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At last year’s election, the citizens of Utah selected some old faces and some new. Those who represent the district that includes Weber State University in the state legislature, the Weber County treasurer, and the Gov. Gary Herbert/Lt. Greg Gov. Be
ll administration elaborated on their goals.
Rep. Ryan Wilcox said his overall goal is to leave Utah and his district better than he found it, including WSU.
“I would like to see Weber State University ‘double down’ on meeting the economic and business needs of the area,” he said. “Immediate plans include further expansion at the Davis campus, continued development of the Ogden campus, and further transition to technology-based education.”
Wilcox said he doesn’t want to presume to declare what is important to the wide range of citizens around college age. He is involved in policymaking that may have an effect on the decisions made at the Utah State Legislature.
“As the chairman of Revenue and Taxation, I am heavily involved in tax policy, alcohol reform, economic development, natural resource development, parental rights, education and criminal justice,” Wilcox said. “The most pressing issue once again this year will be how to deal with the budgetary constraints imposed by the recession and federal entitlement obligations while trying to fund everything else.”
Sen. Allen Christensen elaborated on his plans in the Senate.
“My goals are to help Utah maintain its course as the best-managed state in the nation,” he said.
This goal can be achieved, he said, by building the economy and balancing the budget.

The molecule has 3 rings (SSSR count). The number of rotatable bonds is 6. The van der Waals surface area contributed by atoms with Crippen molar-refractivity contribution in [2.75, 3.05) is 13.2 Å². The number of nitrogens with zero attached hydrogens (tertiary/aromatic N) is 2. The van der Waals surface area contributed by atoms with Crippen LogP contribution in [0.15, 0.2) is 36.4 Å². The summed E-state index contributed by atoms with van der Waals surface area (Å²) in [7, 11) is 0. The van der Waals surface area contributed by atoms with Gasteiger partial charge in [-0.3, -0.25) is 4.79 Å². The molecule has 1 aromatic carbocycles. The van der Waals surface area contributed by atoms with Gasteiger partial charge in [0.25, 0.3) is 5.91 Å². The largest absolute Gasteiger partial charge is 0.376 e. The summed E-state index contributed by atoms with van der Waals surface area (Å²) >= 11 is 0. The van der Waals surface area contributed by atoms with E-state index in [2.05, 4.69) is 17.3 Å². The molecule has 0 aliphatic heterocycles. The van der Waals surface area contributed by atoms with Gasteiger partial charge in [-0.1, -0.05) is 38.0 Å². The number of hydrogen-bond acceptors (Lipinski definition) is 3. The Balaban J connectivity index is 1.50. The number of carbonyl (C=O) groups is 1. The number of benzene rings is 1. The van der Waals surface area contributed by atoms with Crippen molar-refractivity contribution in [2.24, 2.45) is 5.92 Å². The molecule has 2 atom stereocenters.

“When we build our economy, we bring jobs to Utah, and therefore employment opportunities for college grads, and also help college students pay their way while they are still in school,” he said.
John Bond, Weber County treasurer, has certain goals for Weber County. He said he wants to keep the public’s money safe. He also said the financial crisis over the past 3-4 years has had a big impact on citizens. During this time, Bond said, he has overseen the investing and safekeeping of money.
“There has been significant financial pressure during this time, but we have held a very conservative and prudent investment course and have kept the public’s money safe,” he said.
Bond said his biggest focus for WSU right now has been the joint venture between Weber County and WSU. An article in the Ogden Standard-Examiner on Aug. 7, 2012 discussed this venture. The article said Standard & Poor’s, a U.S.-based financial services company, awarded Weber County an AAA bond rating on its sales tax revenue bonds.
“This signals financial institutions that the county is a low-risk borrower, which correlates into lower interest rates, bigger savings on bonds and less taxpayer money spent on interest payments,” Bond said.
The county will use the savings to pay for a joint project with WSU that will result in a two-story facility with a new ice sheet on the bottom floor and an indoor multi-use practice field on the upper floor.
At the state executive level, Herbert and Bell have specific goals. According to Eric Ellis, adviser to Bell, “The overall goal of the administration is that Utah will lead the nation as the best-performing economy and be recognized as a premier global business destination.”
Ellis mentioned four cornerstones the administration is focusing on: education, jobs, energy and self-determination. The first cornerstone is an educated work force with a goal of 66 percent of adult Utahns with a postsecondary degree or professional certification by 2020. The second cornerstone is to accelerate private sector job creation of 100,000 jobs in 1,000 days.
An energy goal of the administration is to “ensure access to affordable, reliable and sustainable energy by producing 25 percent more electrical energy than we consume by 2020,” Ellis said.
The goal of self-determination includes creating Utah solutions for health care, public lands and immigration.